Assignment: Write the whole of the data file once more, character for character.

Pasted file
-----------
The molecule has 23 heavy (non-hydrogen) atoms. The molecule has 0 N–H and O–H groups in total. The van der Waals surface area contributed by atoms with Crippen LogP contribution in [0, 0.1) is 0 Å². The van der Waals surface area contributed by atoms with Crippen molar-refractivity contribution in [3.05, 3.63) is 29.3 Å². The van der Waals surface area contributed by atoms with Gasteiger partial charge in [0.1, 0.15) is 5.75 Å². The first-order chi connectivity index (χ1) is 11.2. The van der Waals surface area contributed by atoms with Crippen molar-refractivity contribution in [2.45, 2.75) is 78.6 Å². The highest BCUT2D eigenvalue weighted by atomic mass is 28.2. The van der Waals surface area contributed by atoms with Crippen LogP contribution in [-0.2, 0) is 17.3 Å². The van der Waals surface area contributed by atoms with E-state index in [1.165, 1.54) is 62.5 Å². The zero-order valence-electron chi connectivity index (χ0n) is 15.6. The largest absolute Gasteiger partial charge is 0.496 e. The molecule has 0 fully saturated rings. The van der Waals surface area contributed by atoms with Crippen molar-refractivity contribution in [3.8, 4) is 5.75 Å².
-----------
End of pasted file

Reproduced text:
The molecule has 23 heavy (non-hydrogen) atoms. The molecule has 0 N–H and O–H groups in total. The van der Waals surface area contributed by atoms with Crippen LogP contribution in [0, 0.1) is 0 Å². The van der Waals surface area contributed by atoms with Crippen molar-refractivity contribution in [3.05, 3.63) is 29.3 Å². The van der Waals surface area contributed by atoms with Gasteiger partial charge in [0.1, 0.15) is 5.75 Å². The first-order chi connectivity index (χ1) is 11.2. The van der Waals surface area contributed by atoms with Crippen molar-refractivity contribution in [2.45, 2.75) is 78.6 Å². The highest BCUT2D eigenvalue weighted by atomic mass is 28.2. The van der Waals surface area contributed by atoms with Crippen LogP contribution in [-0.2, 0) is 17.3 Å². The van der Waals surface area contributed by atoms with E-state index in [1.165, 1.54) is 62.5 Å². The zero-order valence-electron chi connectivity index (χ0n) is 15.6. The largest absolute Gasteiger partial charge is 0.496 e. The molecule has 0 fully saturated rings. The van der Waals surface area contributed by atoms with Crippen molar-refractivity contribution in [3.8, 4) is 5.75 Å².